With swine flu creating panic everywhere in the world, there is a novel report which may induce a sigh of relief from many people. Seemingly older people may have an edge over this flu virus as compared to the younger lot. U.S. Centers for Disease Control (CDC) and Prevention experts presume that the elderly may have some pre-existing immunity to the swine flu virus (H1N1) which may shield them.
This particular virus is believed to usually affect children and younger adults. It was found that this virus may affect the elderly very rarely. An analysis for the cause of this disparity of virus infection was believed to have unraveled the mystery. Apparently laboratory tests have revealed that some adults, especially those aging above 60 may have certain antibodies which may shield them against the new strain of the virus.
Experts hypothesize that a few older people may still have pre-existing immunity against this virus. This immunity may have been gained from a previous infection or years of immunization with seasonal vaccines consisting of different strains as compared to the present strain.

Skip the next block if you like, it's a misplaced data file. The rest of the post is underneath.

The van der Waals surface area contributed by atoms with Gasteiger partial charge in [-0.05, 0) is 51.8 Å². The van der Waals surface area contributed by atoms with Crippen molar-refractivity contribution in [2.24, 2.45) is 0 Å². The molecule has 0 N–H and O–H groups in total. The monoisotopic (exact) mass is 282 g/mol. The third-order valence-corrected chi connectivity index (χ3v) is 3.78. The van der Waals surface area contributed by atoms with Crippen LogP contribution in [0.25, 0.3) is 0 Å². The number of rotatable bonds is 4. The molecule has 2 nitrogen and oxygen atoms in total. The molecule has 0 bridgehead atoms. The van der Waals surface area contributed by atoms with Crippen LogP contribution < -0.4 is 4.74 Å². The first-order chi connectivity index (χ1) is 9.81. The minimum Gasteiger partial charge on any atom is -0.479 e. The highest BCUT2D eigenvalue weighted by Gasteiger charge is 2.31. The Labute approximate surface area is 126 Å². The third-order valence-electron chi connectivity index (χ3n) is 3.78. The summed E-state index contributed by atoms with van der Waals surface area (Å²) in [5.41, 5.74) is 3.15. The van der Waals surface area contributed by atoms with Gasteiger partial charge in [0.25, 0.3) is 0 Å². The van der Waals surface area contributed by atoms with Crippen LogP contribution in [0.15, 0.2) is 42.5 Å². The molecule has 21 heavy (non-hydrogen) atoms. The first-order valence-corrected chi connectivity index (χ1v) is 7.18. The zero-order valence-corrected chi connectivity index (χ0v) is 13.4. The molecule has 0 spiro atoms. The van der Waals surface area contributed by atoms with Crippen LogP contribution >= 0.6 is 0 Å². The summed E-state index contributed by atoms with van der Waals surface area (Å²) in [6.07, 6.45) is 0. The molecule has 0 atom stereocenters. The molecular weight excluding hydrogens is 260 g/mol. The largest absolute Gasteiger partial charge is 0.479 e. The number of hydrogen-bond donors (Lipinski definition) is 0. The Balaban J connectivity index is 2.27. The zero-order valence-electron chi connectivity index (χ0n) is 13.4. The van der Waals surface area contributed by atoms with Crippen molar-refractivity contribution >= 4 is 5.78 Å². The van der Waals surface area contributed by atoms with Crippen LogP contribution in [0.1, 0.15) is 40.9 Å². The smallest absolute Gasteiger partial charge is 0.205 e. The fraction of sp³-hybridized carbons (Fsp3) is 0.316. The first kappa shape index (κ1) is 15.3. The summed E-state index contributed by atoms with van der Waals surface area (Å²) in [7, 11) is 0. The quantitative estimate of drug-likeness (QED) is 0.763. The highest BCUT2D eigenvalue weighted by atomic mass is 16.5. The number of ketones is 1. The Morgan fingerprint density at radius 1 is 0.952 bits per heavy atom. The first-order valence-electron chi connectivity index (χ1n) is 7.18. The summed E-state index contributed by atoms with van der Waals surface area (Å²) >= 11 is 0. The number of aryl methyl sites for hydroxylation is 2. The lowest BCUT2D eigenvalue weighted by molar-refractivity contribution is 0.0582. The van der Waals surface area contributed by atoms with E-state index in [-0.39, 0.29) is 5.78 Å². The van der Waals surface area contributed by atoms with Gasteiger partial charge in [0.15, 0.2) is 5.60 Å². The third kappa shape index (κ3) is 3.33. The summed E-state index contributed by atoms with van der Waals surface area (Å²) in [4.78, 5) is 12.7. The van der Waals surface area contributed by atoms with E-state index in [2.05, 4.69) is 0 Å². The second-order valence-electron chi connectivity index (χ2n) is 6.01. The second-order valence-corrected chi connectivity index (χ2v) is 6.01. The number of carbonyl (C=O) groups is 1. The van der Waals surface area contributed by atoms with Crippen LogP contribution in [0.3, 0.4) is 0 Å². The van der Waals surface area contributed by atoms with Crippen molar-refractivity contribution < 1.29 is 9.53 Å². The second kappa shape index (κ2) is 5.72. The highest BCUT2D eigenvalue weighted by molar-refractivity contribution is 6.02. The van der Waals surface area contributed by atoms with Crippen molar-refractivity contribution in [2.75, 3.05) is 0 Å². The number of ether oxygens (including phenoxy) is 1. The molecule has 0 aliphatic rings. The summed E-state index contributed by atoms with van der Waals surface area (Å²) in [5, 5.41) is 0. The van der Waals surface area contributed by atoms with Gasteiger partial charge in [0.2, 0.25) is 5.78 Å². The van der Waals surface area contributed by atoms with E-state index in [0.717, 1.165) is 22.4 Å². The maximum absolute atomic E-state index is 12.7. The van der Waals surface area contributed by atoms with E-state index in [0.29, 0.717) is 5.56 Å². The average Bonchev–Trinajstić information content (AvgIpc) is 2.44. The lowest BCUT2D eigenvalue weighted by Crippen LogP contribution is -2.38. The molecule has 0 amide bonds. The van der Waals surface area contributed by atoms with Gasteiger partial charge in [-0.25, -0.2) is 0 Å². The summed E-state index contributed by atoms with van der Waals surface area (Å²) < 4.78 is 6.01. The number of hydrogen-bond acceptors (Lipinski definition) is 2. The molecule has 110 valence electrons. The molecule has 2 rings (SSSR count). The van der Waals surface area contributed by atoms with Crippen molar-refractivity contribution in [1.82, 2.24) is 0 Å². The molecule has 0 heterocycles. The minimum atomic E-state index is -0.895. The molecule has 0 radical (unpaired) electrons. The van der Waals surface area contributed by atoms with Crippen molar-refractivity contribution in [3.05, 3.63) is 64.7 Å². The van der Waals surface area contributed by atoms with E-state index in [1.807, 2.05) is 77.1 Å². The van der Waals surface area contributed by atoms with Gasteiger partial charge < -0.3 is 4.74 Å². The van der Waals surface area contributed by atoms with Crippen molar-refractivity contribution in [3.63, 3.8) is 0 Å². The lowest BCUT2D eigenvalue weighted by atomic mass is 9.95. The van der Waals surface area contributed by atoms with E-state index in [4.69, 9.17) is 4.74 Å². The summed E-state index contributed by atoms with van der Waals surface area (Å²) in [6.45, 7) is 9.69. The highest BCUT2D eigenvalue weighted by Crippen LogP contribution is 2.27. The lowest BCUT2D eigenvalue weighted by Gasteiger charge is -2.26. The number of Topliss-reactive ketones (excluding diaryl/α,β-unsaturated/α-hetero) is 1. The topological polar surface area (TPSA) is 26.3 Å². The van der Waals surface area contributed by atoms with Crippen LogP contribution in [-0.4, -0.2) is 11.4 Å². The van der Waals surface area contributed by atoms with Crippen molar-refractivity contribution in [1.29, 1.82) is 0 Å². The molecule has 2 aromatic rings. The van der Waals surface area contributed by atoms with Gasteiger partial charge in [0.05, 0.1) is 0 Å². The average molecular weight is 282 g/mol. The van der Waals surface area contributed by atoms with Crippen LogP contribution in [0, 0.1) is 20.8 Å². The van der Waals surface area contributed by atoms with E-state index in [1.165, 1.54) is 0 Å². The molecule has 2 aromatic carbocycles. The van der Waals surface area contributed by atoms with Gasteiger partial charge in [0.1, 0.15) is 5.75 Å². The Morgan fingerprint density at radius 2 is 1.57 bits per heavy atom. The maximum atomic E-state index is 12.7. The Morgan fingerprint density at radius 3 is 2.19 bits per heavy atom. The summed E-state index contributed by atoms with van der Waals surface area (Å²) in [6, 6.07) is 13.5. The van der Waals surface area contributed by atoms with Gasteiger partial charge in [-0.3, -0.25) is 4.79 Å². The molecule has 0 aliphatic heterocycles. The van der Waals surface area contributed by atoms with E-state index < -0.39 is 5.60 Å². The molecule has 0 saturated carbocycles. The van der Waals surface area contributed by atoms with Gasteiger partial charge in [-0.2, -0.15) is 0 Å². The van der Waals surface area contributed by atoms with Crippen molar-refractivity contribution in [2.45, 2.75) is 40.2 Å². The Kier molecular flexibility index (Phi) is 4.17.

However, genetic testing has seemingly stated that the new strain of the virus may not be linked very closely with any of the previous H1N1 virus strains.
Anne Schuchat, MD, interim deputy director for the CDC’s science and public health programs, says that, “CDC does not believe that seasonal influenza vaccine would provide any meaningful protection against this novel H1N1 strain.”
Supposedly they are even considering the possibility that the immune response of the present flu virus may not be that dissimilar as well. Inspite of the genetic results suggesting otherwise, it could be possible that a previous virus strain may have been immunologically akin to the present strain.
However these experts have stressed that these findings may need to be approached with caution.
Their report is present in the issue of Morbidity and Mortality Weekly Report.